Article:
And send a copy to us at We want to spread the word in KIPS TIPS and our parenting blogs about the daily differences you make with families and children!



 The Proposal Your Funder Dreams About Includes Parenting Assessment.

Take pride in doing the right thing!

Melt your funders' hearts,

or at least open their wallets!

Download the guide to effectively including the KIPS parenting assessment in your proposals.




Welcome New KIPSters!

Amphitheater Public Schools, Tucson, AZ
Early Years & Family Support Services, Rhondda Cyan Taff County, United Kingdom
Easter Seals Blake Foundation, Tucson, AZ  
Easter Seals UCP, New Bern, NC
Easter Seals Vermont, East Calais, VT
Family Support Network, Billings, MT
Imprints, Winston Salem, NC
Juniper Gardens Children's Project, Kansas City, KS
Life Paths Florida, Satellite Beach, FL
Nemours/Thomas Jefferson University, Wilmington, DE & Philadelphia, PA
OneOneCoCo, Essex, United Kingdom
Riverside-San Bernardino County Indian Health, Inc., Beaumont, CA 
Southern Health & Social Care Trust, Northern Ireland 
Surrey Children's Services,  Chessington, United Kingdom
University of Arizona Cooperative Extension, Phoenix, AZ


Where Can I Find KIPS Online Training and Supports?

KIPS online training and support systems use three separate web addresses. It's a good idea to bookmark each in your browser, so you can get to them when you need them.

Here are the links:

KIPS eLearning:

KIPS Annual Check Up:

KIPS Library:

Forgot your password? On each login page click on HELP! I forgot my password. Type in your username (usually your email address), and the program automatically sends you an email with your username and password.

Order KIPS training and library subscriptions at



Let us know how KIPS fits your program, staff and families!

Marilee Comfort & Phil Gordon

The KIPS People - Comfort Consults

POB 82, Cheyney, PA



Read Recent KIPS Cradle Blogs:

Parenting Assessment Raises Engagement in San Francisco Family Resource Centers 

How could parenting assessment increase family engagement?  For many parents, the first point of contact to our Family Resource Centers are our Parent/Child Interactive (PCI) Groups.  Assessing parenting quality as part of the PCI Groups deepens staff understanding of the dyads’ parent-child interaction, which in turn points to specific areas for parenting improvement.  Providing assessment informs specific and detailed support and leads families involved in our PCI Play Groups to understand the potential value of services offered through the Family Resource Centers, which leads to increased parent engagement.   

I just read an article written by a friend and user of KIPS which got me to thinking about the connection of parent-child interaction and secure attachment.  In the article by Robin Balbernie, titled The importance of secure attachment for infant mental health, I was particularly struck by how poetically he captured the role of parenting in attachment.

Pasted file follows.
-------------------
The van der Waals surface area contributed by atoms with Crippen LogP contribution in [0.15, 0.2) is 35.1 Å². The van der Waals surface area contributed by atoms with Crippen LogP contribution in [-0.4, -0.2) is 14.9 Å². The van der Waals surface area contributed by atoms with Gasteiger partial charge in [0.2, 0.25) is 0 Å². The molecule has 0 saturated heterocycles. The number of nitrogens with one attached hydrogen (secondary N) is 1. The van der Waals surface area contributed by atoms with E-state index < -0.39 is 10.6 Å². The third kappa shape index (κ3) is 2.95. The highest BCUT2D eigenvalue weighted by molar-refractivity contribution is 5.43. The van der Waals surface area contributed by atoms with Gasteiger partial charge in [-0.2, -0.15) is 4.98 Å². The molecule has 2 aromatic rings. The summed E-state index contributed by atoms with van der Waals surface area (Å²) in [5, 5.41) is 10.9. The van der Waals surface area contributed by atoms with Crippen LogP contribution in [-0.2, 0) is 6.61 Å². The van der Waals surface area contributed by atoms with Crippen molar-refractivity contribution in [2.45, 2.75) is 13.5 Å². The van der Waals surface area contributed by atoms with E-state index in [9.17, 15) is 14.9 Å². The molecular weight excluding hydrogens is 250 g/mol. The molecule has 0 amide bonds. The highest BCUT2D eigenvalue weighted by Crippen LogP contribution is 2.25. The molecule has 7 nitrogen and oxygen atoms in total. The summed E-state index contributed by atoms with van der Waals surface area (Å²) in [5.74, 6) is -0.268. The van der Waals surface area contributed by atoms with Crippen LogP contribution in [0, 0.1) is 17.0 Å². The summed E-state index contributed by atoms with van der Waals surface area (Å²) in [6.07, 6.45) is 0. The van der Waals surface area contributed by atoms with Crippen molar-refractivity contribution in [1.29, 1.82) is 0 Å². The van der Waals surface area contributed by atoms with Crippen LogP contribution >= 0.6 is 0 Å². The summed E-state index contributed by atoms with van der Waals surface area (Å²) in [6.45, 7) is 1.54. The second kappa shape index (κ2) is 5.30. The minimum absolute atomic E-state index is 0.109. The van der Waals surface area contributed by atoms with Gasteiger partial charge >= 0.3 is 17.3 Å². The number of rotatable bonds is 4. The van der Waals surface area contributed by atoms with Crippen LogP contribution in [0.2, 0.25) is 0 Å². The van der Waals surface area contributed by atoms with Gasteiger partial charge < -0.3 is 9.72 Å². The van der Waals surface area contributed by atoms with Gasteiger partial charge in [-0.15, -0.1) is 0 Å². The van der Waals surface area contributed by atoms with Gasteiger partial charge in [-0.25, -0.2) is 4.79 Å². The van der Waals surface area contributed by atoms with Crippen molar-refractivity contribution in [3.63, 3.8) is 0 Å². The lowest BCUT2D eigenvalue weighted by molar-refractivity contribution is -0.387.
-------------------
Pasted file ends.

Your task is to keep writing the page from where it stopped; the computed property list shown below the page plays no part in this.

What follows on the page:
Those of us who work in early childhood frequently hear reference to the “30 Million Word Gap.”  This phrase derives from a longitudinal study of 42 families by Hart and Risley from the University of Kansas on language acquisition and socioeconomic status.  What we don't often hear are their  powerful findings that, beyond word count, parenting quality matters greatly to children's language development.
I just read a very exciting research paper, so excuse me if I gush some about the work of Helen Neville and colleagues from the University of Oregon.  In their paper, Family-based training program improves brain function, cognition, and behavior in lower socioeconomic status preschoolers, (July 1, 2013, Proceedings of the National Academy of Sciences), they report results that have profound implications for closing the achievement gap of young children from low income families.
I have just completed reading Paul Tough’s, How Children Succeed: Grit, Curiosity, and Hidden Power of Character I highly recommend this book for anyone working with families.  One of the main themes of thebook is that personal traits, which he refers to as character, are more important than intelligence or academic skills for a person’s success.  Much of the book focuses on how to build character traits during middle and high school, because fully developing these traits requires metacognition. Though it concentrates on middle and high school, this book provides considerable food for thought for those of us focusing on the early years of child development.  With gratitude to Paul Tough, in the next few posts we explore parenting and the development of character.

Read more blogs hereSubscribe to the KIPS Blog to learn about current practice and research related to parenting assessment.